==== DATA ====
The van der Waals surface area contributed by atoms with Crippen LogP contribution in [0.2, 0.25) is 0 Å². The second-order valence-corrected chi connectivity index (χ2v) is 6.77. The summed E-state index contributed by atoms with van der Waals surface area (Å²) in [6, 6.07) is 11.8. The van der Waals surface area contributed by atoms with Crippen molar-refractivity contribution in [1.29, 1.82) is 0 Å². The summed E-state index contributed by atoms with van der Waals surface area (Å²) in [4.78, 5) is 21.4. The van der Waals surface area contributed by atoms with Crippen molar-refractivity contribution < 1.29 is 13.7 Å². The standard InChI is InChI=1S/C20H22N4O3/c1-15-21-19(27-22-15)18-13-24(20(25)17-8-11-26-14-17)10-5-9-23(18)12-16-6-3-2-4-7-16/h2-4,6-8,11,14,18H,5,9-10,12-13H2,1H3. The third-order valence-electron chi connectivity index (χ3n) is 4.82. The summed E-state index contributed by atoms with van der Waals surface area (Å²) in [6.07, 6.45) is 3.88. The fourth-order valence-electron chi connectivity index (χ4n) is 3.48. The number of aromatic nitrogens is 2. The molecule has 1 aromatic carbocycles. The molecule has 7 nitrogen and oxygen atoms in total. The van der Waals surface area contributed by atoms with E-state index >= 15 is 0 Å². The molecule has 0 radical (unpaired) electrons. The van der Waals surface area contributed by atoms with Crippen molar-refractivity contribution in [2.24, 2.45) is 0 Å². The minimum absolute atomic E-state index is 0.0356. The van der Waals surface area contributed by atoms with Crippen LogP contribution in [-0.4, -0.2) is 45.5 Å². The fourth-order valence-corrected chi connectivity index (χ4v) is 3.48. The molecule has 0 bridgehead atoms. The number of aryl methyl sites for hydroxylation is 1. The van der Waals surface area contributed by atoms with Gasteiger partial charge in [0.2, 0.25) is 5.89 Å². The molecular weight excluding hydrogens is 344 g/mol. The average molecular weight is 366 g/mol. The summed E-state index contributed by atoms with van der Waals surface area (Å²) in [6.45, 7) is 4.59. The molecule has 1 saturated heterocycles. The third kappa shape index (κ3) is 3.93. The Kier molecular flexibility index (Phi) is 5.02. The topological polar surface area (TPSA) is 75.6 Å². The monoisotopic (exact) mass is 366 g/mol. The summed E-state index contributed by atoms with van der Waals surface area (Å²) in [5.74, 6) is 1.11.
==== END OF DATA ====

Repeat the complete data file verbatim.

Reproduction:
The van der Waals surface area contributed by atoms with Crippen LogP contribution in [0.2, 0.25) is 0 Å². The second-order valence-corrected chi connectivity index (χ2v) is 6.77. The summed E-state index contributed by atoms with van der Waals surface area (Å²) in [6, 6.07) is 11.8. The van der Waals surface area contributed by atoms with Crippen molar-refractivity contribution in [1.29, 1.82) is 0 Å². The summed E-state index contributed by atoms with van der Waals surface area (Å²) in [4.78, 5) is 21.4. The van der Waals surface area contributed by atoms with Crippen molar-refractivity contribution < 1.29 is 13.7 Å². The standard InChI is InChI=1S/C20H22N4O3/c1-15-21-19(27-22-15)18-13-24(20(25)17-8-11-26-14-17)10-5-9-23(18)12-16-6-3-2-4-7-16/h2-4,6-8,11,14,18H,5,9-10,12-13H2,1H3. The third-order valence-electron chi connectivity index (χ3n) is 4.82. The summed E-state index contributed by atoms with van der Waals surface area (Å²) in [6.07, 6.45) is 3.88. The fourth-order valence-electron chi connectivity index (χ4n) is 3.48. The number of aromatic nitrogens is 2. The molecule has 1 aromatic carbocycles. The molecule has 7 nitrogen and oxygen atoms in total. The van der Waals surface area contributed by atoms with E-state index >= 15 is 0 Å². The molecule has 0 radical (unpaired) electrons. The van der Waals surface area contributed by atoms with Crippen molar-refractivity contribution in [2.24, 2.45) is 0 Å². The minimum absolute atomic E-state index is 0.0356. The van der Waals surface area contributed by atoms with Crippen LogP contribution in [-0.4, -0.2) is 45.5 Å². The fourth-order valence-corrected chi connectivity index (χ4v) is 3.48. The molecule has 0 bridgehead atoms. The number of aryl methyl sites for hydroxylation is 1. The van der Waals surface area contributed by atoms with Gasteiger partial charge in [0.2, 0.25) is 5.89 Å². The molecular weight excluding hydrogens is 344 g/mol. The average molecular weight is 366 g/mol. The summed E-state index contributed by atoms with van der Waals surface area (Å²) in [6.45, 7) is 4.59. The molecule has 1 saturated heterocycles. The third kappa shape index (κ3) is 3.93. The Kier molecular flexibility index (Phi) is 5.02. The topological polar surface area (TPSA) is 75.6 Å². The monoisotopic (exact) mass is 366 g/mol. The summed E-state index contributed by atoms with van der Waals surface area (Å²) in [5.74, 6) is 1.11.